What are the last three lines of the poem Earthmoving Malediction saying?
Bulldoze the bed where we made love
bulldoze the goddamn room.
let rubble be our evidence
and wreck our home.
i cant give touching up
by inches, cant give beating up
by heart. so set the comforter
on fire, and turn the dirt.
to some advantage — places of pigweed,
treasuries of turd. the fist
will vidicate the hand,
and tooth and nail
refuse to burn, and i
must not look back, as Mrs. lot
was named for such a little —
something in a cementary
or a man. bulldoze the coupled
ploys away, the cute exclusives
in the social mall. we dwell
on earth, where beds
are brown, where swoops
are fell. Bulldoze
the pearly gates:
if paradise comes down
there is no hell..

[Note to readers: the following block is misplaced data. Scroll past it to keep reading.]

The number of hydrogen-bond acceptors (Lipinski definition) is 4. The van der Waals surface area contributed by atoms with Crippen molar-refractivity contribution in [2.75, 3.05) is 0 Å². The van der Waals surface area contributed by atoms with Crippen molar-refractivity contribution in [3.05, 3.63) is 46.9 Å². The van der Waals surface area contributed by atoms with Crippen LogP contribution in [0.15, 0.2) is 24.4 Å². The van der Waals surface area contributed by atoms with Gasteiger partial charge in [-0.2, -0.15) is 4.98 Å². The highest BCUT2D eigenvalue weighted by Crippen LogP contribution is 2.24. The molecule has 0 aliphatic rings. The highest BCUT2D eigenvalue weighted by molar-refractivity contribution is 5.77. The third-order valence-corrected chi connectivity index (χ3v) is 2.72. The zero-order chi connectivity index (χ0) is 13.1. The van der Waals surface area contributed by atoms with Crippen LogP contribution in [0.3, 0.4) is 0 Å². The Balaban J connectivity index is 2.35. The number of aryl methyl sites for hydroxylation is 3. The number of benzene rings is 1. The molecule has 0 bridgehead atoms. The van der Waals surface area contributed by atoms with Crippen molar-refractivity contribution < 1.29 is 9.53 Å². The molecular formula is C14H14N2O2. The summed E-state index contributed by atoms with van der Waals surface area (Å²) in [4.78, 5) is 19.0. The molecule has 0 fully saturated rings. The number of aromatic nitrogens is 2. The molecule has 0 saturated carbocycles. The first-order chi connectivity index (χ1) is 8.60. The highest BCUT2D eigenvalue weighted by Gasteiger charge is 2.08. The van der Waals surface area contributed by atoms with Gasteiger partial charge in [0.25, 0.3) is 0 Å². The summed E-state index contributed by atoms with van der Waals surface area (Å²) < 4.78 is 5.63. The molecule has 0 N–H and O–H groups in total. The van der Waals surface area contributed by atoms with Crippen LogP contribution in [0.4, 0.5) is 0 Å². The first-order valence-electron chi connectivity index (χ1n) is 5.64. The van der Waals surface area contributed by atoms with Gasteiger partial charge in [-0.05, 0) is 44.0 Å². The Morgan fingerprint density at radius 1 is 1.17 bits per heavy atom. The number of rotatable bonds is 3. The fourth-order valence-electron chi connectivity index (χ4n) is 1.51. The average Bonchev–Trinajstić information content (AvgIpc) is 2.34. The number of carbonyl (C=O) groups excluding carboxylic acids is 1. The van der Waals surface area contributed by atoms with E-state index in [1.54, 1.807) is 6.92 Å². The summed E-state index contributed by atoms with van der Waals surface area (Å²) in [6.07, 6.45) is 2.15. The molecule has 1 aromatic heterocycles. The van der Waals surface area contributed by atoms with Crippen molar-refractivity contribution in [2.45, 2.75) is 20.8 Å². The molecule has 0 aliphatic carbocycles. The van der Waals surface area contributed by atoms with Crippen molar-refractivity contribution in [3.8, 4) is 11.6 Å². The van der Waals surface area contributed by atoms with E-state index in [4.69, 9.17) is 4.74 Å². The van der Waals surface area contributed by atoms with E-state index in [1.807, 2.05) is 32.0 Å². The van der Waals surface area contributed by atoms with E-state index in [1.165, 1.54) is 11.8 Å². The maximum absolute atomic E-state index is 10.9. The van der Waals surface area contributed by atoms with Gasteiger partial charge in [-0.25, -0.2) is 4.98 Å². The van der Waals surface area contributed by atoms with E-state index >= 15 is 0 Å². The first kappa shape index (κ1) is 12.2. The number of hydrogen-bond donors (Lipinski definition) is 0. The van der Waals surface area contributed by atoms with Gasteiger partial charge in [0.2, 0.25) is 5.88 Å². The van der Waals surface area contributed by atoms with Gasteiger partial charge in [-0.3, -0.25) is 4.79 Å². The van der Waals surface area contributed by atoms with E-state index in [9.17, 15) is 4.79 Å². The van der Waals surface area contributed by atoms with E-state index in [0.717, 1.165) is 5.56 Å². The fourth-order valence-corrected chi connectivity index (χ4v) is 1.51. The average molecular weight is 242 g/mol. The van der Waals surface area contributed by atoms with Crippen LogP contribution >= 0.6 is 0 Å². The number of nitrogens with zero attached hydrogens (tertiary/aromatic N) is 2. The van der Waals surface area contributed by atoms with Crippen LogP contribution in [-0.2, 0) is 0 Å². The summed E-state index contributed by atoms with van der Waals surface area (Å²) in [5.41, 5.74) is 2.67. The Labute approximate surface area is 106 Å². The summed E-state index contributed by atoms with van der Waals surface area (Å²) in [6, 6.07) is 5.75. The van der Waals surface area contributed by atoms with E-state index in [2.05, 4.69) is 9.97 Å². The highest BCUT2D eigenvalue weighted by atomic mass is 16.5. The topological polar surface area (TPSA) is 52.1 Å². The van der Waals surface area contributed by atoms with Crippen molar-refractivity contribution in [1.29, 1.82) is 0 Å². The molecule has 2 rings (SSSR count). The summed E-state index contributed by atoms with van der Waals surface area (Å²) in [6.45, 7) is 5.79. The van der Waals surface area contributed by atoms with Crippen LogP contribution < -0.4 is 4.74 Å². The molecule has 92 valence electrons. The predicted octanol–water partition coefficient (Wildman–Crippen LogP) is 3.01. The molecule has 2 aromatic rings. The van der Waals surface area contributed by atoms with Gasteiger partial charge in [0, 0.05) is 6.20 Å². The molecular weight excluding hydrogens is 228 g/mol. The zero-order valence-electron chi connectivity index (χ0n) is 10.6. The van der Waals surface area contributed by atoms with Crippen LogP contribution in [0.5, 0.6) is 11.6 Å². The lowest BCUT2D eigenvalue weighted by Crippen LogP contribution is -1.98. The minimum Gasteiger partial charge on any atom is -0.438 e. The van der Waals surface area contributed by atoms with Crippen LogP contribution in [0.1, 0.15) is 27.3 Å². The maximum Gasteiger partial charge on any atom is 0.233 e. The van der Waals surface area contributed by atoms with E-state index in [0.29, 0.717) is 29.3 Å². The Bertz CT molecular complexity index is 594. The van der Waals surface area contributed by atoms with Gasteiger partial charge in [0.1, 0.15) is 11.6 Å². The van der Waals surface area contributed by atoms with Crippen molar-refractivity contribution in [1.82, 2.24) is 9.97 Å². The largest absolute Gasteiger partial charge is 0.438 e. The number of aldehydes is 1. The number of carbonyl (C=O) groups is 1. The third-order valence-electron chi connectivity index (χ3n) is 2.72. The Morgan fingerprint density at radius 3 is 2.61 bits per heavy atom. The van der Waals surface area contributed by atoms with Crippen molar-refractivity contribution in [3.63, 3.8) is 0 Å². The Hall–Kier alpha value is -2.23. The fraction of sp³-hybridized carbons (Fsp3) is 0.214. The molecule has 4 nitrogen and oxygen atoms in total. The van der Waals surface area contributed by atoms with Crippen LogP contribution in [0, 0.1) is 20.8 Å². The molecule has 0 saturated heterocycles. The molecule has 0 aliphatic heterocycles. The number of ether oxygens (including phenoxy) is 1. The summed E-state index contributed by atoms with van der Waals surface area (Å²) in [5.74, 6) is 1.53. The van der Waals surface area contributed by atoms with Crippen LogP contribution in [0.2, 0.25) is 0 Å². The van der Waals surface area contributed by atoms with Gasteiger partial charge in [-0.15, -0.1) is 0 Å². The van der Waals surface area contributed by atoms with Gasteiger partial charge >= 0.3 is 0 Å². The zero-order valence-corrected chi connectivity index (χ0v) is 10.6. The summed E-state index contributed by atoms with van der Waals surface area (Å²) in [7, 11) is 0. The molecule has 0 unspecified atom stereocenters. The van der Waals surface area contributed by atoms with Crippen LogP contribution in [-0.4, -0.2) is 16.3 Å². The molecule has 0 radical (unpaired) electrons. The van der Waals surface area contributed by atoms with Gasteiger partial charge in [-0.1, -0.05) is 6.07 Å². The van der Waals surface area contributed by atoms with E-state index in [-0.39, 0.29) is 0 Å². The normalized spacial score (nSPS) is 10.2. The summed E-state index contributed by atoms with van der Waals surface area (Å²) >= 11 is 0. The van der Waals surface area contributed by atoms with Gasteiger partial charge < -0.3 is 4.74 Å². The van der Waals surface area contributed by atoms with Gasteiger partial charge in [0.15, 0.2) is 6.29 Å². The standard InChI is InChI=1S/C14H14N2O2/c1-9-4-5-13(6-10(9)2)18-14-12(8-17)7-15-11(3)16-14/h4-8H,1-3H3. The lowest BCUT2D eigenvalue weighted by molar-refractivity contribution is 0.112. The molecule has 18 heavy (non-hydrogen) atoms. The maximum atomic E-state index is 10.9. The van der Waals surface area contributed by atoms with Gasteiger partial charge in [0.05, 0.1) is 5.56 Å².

I was wondering what the last three lines are saying…my teacher hinted that the use of an oxymoron and hyperbole are at work but I can’t quite figure it out.
thanks for any help!
Answer by Gigapie :-☭
The poem is by Heather McHugh, by the way. One of my favorite writers. Please give credit where it’s due, okay?
The speaker of the poem is apparently leaving her home; there’s been a divorce, probably. She doesn’t want to remember her previous happy life, so she’s metaphorically “bulldozing” her house where she had once been so happy.
She then alludes to the story of Lot’s wife (“Mrs. Lot”) in the Jewish scriptures, who looked back at her old home while it was being destroyed, and turned into a pillar of salt — a metaphor for McHugh’s claim that looking back at your old happy life can make you unhappy.
Then at the end she says that if you bulldoze “the pearly gates” (heaven), then there is no hell. In other words, if she can forget her old happy life, she won’t be unhappy or feel like she’s in “hell.”
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